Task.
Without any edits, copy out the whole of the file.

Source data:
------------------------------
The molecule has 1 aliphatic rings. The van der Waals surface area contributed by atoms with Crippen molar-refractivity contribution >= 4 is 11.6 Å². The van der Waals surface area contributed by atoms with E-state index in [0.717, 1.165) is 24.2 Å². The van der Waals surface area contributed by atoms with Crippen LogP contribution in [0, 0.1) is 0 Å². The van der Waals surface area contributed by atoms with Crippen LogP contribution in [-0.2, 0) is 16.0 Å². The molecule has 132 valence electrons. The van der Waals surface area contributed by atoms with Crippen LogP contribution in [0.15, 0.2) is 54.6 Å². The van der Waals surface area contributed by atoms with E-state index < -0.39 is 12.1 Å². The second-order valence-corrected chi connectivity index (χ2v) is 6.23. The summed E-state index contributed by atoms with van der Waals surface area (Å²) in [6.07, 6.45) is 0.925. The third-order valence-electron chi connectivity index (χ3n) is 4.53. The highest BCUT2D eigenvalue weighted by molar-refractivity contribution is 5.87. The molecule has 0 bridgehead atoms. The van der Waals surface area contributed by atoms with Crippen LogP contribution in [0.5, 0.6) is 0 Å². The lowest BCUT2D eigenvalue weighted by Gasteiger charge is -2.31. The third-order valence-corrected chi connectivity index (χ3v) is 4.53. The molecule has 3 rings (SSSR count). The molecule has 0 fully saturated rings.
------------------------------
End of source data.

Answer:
The molecule has 1 aliphatic rings. The van der Waals surface area contributed by atoms with Crippen molar-refractivity contribution >= 4 is 11.6 Å². The van der Waals surface area contributed by atoms with E-state index in [0.717, 1.165) is 24.2 Å². The van der Waals surface area contributed by atoms with Crippen LogP contribution in [0, 0.1) is 0 Å². The van der Waals surface area contributed by atoms with Crippen LogP contribution in [-0.2, 0) is 16.0 Å². The molecule has 132 valence electrons. The van der Waals surface area contributed by atoms with Crippen LogP contribution in [0.15, 0.2) is 54.6 Å². The van der Waals surface area contributed by atoms with E-state index < -0.39 is 12.1 Å². The second-order valence-corrected chi connectivity index (χ2v) is 6.23. The summed E-state index contributed by atoms with van der Waals surface area (Å²) in [6.07, 6.45) is 0.925. The third-order valence-electron chi connectivity index (χ3n) is 4.53. The highest BCUT2D eigenvalue weighted by molar-refractivity contribution is 5.87. The molecule has 0 bridgehead atoms. The van der Waals surface area contributed by atoms with Crippen LogP contribution in [0.5, 0.6) is 0 Å². The lowest BCUT2D eigenvalue weighted by Gasteiger charge is -2.31. The third-order valence-corrected chi connectivity index (χ3v) is 4.53. The molecule has 3 rings (SSSR count). The molecule has 0 fully saturated rings.